Posted by Dave
Rap News Network
3/14/2004 3:34:19 PM
Tags and topics realted to this article include Damon Dash, Eminem and Ludacris.
It happens seemingly every night.
At 8 and 11, millions of people tune in to watch Fox News commentator Bill O'Reilly make mincemeat of yet another ill-prepared soul.
So why can't anyone hold a candle to Mr. O'Reilly, the heavyweight champion of television debate shows? Is he so intelligent that the wealth of knowledge within his noggin always includes something that can be used in his attack? Possibly.
Are his debating skills superior to everyone else's? Probably not.
Could it be that O'Reilly always seems right because he always is right? Not hardly.
O'Reilly's program is called the "The O'Reilly Factor" for a good reason: There are several underlying factors associated with "The Factor" that help swing the advantage to O'Reilly every time. By themselves, these factors don't appear to move the pendulum very much; but working together and in collaboration with O'Reilly's respectable debating skills, these factors result in "advantage O'Reilly" every time.
Let's examine those factors.
The most obvious is that O'Reilly's audience loves him. Despite his claim to be a centrist, O'Reilly is a conservative who, as fellow conservative talk-show host Joe Scarborough told the New York Observer, does a show aimed at a predominantly conservative audience.
But O'Reilly has his audience fooled. In probably the cleverest ruse I've seen in my 20 years, O'Reilly leans to the left on some issues just enough to convince his largely conservative audience that he really is a centrist and that his commentary is "fair and balanced."
The result is that far-out right-wingers tune in night after night for self-gratification. Staunch conservatives take O'Reilly at his claim of being moderate, and because those conservatives find themselves agreeing with O'Reilly most of the time, they begin seeing themselves as unbiased and impartial.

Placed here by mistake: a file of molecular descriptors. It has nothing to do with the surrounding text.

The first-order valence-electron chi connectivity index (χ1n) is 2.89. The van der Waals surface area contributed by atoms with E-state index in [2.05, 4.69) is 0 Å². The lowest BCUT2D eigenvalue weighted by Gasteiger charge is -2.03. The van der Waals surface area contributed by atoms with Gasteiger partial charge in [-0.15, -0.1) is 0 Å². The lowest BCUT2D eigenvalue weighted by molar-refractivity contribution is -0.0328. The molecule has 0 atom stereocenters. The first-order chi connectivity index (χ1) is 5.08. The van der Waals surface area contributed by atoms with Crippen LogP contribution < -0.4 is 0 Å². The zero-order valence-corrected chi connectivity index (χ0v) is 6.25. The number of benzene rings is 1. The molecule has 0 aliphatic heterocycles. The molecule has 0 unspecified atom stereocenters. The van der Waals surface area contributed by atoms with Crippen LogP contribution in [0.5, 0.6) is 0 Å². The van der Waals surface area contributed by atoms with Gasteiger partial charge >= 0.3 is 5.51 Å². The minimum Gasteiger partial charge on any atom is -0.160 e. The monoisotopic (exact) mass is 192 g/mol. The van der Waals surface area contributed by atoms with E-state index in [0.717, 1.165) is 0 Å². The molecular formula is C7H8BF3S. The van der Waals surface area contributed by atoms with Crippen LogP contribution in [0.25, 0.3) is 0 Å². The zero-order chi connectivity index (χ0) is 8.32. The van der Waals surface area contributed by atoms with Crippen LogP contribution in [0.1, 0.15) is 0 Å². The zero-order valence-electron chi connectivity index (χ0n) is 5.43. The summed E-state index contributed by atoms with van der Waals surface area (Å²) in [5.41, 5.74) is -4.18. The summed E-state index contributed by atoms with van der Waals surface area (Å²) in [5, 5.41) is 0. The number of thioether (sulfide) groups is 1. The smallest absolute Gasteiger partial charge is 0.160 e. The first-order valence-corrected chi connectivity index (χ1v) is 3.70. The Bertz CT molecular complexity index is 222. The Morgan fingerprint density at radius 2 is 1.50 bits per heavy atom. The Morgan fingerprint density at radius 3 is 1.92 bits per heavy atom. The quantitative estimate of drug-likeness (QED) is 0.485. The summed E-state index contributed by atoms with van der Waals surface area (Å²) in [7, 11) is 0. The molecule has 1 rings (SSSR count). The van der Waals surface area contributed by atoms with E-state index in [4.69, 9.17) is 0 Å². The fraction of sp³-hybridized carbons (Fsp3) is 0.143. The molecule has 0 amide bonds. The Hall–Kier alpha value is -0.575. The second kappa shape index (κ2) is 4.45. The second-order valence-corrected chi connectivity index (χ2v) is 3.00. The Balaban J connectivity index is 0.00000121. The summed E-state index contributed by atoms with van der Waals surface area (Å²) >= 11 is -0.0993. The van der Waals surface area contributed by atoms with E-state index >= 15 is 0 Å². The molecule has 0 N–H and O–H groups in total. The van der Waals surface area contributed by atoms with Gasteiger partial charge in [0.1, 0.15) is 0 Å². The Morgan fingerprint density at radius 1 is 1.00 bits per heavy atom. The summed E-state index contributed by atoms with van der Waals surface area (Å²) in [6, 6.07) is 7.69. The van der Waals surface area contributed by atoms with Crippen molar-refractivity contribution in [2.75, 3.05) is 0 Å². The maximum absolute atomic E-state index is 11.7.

There is evidence that O'Reilly is truly conservative. First of all, he wrote for Townhall.com for more than two years. Townhall.com is a strictly conservative site displaying the viewpoints of such columnists as Kathleen Parker, Jonah Goldberg, Ann Coulter and Pat Buchanan.
O'Reilly is also a former registered Republican. And when he takes a left-wing stance, it's often for conservative reasons. For instance, O'Reilly told Playboy magazine recently that he is against capital punishment. But O'Reilly opposes the death penalty because he sees it as an easy way out, an argument that is rooted in conservatism.
Because viewers like O'Reilly and faithfully tune in night after night, they are inclined to agree with him. That brings us to the second factor giving O'Reilly the advantage.
Viewers not only like O'Reilly, but also trust him. O'Reilly therefore can get away with airing mistakes and not correcting himself. He also can get away with being a little less than "fair and balanced."
Al Franken's book "Lies and the Lying Liars Who Tell Them" cites four examples in which O'Reilly gave incorrect information to his audience. Those mistakes swung the argument in O'Reilly's favor, and because of that, O'Reilly never made it a point to correct himself.
Why should he? Using his inaccurate data, O'Reilly won. Correcting himself would force O'Reilly to admit he might have been wrong. And admitting he was wrong could cost O'Reilly some of his audience's faith.
When O'Reilly made
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